How the Westmont Activities Council has adapted in the pandemic

Sydney Abraham, Staff Writer

The Westmont Activities Council (WAC) has found ways to incorporate old and new ideas on campus this semester despite the pandemic. Because WAC team members have to design events that can be approved by risk management, many WAC events have been held virtually.

The WAC team has tried to alternate between in-person and online events. “We don’t want to stack a bunch of in-person events or a bunch of virtual events next to each other, but balance it out, which is unique to this semester because we have to have virtual events in the first place,” stated Phoebe Lu, one of the event planners. 

“WAC has had to pivot in a lot of ways since the start of [COVID-19], especially with the guidelines. We have had to prepare events that can be put on in person or easily moved to a virtual event, as we never know what numbers or cases will look like,” stated Alyssa Brisby. As the WAC director, Brisby serves “as the point person for the other team members.” Brisby’s role includes planning meetings and team bonding and running shifts during WAC events. 

Although WAC has experienced a pretty smooth transition to virtual events and smaller in-person events, both Brisby and Lu expressed sorrow for certain in-person environments. “I definitely miss being able to set up dances … and I also miss the in-person meetings … as I feel they brought us closer,” Brisby explained. Lu mirrored these sentiments, stating, “I know all the event planners are bummed that we weren’t able to plan formals.”

The turnout at WAC events can vary greatly, depending on the event. “We don’t usually plan an event depending on how large it will be … because these virtual events are the first time we’ve ever done them, it’s hard to gauge before people actually come if there will be a big turnout, uness it’s an RSVP event like paint night, which about 40 people showed up for,” stated Lu. 

The budget also varies greatly depending on the event. “We have certain events that we know from in the past are on a higher budget. For example, all the extravagant prizes given on Bingo night, that one we know we will need to spend more money on, whereas in-person pickup events we just paid catering money for baked goods and pass it out, which costs much less,” stated Lu. Due to the pandemic, virtual events cost much less. “Before, for setups, you might need to buy tablecloths, balloons or flowers. In the past, our dance events were very high-budget, and so we have had much more flexibility in terms of budgeting … Hopefully next year, WAC will have more to spend on events, because this year we haven’t utilized all that money,” stated Lu.

Events like Bingo have to be altered for COVID-19 (Ella Jennings)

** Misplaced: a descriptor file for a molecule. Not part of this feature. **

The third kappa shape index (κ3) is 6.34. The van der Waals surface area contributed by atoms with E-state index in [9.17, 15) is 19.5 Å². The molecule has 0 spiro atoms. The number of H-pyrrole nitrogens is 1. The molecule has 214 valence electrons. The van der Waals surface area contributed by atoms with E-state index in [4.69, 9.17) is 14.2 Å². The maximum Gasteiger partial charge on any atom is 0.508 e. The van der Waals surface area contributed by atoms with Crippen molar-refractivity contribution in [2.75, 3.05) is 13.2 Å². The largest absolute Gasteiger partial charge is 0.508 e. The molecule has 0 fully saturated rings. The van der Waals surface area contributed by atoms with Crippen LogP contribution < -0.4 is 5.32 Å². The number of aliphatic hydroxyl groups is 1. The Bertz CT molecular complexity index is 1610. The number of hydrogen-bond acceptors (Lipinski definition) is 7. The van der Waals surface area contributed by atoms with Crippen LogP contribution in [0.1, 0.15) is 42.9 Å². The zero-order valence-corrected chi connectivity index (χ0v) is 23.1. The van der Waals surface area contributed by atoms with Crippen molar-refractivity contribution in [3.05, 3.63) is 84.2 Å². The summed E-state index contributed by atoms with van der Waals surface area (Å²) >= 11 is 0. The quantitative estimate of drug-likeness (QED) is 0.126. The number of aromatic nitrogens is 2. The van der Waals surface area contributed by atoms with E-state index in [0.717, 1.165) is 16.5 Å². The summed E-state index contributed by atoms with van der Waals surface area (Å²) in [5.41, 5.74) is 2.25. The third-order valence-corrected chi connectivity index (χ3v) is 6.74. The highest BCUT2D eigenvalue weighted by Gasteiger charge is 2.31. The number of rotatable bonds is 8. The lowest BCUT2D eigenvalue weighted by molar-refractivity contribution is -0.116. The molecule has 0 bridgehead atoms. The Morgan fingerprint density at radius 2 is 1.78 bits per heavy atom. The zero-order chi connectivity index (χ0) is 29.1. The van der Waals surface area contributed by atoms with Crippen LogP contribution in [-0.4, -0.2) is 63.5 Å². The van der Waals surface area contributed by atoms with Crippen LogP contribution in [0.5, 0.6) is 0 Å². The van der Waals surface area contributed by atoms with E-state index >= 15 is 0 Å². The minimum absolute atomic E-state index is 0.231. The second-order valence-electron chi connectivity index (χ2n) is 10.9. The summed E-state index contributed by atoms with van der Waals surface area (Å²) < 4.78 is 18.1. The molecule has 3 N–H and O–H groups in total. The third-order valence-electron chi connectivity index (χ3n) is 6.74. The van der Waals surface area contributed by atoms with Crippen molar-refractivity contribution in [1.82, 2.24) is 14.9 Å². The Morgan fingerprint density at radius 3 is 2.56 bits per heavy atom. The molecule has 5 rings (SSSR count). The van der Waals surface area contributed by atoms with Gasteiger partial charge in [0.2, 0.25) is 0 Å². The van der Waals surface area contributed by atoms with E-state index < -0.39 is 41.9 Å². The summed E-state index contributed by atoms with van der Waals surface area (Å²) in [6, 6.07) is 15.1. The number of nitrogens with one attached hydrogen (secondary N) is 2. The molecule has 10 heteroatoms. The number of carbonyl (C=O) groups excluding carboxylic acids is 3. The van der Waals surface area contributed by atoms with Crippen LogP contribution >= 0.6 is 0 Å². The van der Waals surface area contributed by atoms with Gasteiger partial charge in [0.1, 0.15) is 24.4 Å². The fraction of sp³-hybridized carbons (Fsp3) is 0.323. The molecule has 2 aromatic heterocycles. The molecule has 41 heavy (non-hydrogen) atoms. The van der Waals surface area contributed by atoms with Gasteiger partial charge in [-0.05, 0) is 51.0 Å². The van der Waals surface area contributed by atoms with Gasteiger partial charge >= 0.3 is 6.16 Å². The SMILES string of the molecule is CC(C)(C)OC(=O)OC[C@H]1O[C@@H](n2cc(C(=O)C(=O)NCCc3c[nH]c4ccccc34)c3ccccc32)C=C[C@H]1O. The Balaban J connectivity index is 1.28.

This semester, WAC has hosted more events than usual, but it is not just because of an excess in budget. “Our team has gotten more in the swing of creating [COVID-19] safe events, and we’ve just had more creative juices flowing,” Lu explained.

Although applications for WAC were due last week, Brisby described applying for the council as a great way to get involved in the Westmont community. “Whether introverted or extroverted, there is a place for everyone on the team, as long as you are willing to put in the time and fully commit to your position and responsibility… it is a rewarding experience.”

As an event planner, Lu has noticed some traits in fellow event planners that might be helpful for future applicants. “I’ve noticed a couple of different quality traits as an event planner that have been really helpful and complement one another, which is people who are really good at coming up with ideas, and/or people who are really good at executing ideas. If you’re a person who is good at either one of those things, I would definitely recommend considering applying to WAC.”

Despite the loss of dances and other in-person events, there have been a few silver linings with WAC events. “There have been some cool things that have come out of the pandemic. Such as table setups, where we’ll just pass things out to people … I find that more personalities of Westmont students feel included in those events. For example, more introverted people won’t want to go to a dance, but they’ll come and grab a cookie that you set up outside of Kerrwood,” explained Lu. 

Both Lu and Brisby noted an increase of creativity in team members since the start of the pandemic. “The team this year has been extremely innovative and I appreciate all the hard work they have put in to overcome some of the challenges we have faced,” Brisby stated. The way WAC has adapted to the pandemic provides another example of resourcefulness and creativity found within the Westmont community.

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